American Apparel, Inc. (NYSE MKT: APP) today announced that a special committee of its Board of Directors has adopted a one-year stockholder rights plan after its ousted CEO and founder Dov Charney made a bid to increase his control of the clothing chain.
The Los Angeles-based retailer refers the decision to as a move to protect the Company’s stockholders.
Mr. Charney was suspended as CEO earlier by The Board of Directors and was cited an “ongoing investigation into alleged misconduct.”
The company’s “poison pill” provision comes under action once anyone purchases 15% or more of the company’s outstanding stock to ensure that the shareholders will be granted the right to purchase shares at $2.75.
“The special committee believes this plan is an important tool to ensure that all American Apparel stockholders are treated fairly,” the company statement said.
According to a regulatory filing Friday, Charney entered into a five-year loan agreement with investment firm Standard General LP to increase his stake.
The company has been facing bankruptcy since 2010. The company recorded a loss of $106.3 million in 2013 on revenue of $633.9 million. That compared to a loss of $37.3 million on revenue of $617.3 million in 2012.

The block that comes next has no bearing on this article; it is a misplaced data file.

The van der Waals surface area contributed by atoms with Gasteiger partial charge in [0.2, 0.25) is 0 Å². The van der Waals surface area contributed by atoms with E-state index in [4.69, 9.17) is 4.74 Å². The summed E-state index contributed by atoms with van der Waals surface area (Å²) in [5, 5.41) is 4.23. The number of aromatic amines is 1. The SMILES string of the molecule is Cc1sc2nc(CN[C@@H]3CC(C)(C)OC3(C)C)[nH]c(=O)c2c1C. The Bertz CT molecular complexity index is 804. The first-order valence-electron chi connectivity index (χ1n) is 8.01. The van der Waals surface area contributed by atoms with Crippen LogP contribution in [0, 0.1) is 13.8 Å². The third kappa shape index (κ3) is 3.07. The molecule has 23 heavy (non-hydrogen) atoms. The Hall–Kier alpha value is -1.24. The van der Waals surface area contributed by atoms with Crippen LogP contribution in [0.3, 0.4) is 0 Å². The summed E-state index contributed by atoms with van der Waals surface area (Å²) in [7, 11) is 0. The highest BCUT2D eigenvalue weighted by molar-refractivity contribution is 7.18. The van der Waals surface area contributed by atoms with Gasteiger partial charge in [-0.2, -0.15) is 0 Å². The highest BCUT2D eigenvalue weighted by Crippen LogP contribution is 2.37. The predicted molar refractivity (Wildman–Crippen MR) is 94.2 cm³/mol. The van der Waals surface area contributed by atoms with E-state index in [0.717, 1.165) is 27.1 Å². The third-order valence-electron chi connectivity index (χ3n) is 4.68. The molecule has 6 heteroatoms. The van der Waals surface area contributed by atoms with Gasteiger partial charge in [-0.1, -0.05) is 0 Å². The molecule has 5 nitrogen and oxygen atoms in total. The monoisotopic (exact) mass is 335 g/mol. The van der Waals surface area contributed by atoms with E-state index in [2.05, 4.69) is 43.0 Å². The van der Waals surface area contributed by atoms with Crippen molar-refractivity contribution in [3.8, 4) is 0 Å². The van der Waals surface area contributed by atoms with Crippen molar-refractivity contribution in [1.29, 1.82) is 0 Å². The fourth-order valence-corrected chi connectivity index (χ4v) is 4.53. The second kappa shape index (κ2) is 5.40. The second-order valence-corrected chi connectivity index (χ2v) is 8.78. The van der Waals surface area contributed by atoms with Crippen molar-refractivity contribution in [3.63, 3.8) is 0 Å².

According to the filing Charney currently holds a 27.2 percent stake in American Apparel.
Under the terms of the rights plan, Dov Charney will not be deemed to “beneficially own” any of the securities beneficially owned by Standard General L.P. (“SG”), as referenced in Amendment No. 13 to the Schedule 13D dated December 12, 2007, filed by Mr. Charney on June 27, 2014, solely by reason of the letter agreement dated June 25, 2014, between Dov Charney and SG (the “Letter Agreement”).
American Apparel manufacture clothes and is the retailer of branded fashion basic apparel based in downtown Los Angeles, California. The company was founded by Charney in 1998 and took the company public in 2005 at $8 per share.
Charney’s lawyer Patricia Glaser sent a letter to the company’s board of directors last week saying the company acted in “a manner that was not merely unconscionable but illegal.”
The company said in a statement that the rights will be “attached to all shares of common stock.” Each right will let the holder purchase one ten-thousandth of a share of preferred stock at an exercise price of $2.75.
The company’s shares are down 22 percent this year and closed at 96 cents on Friday.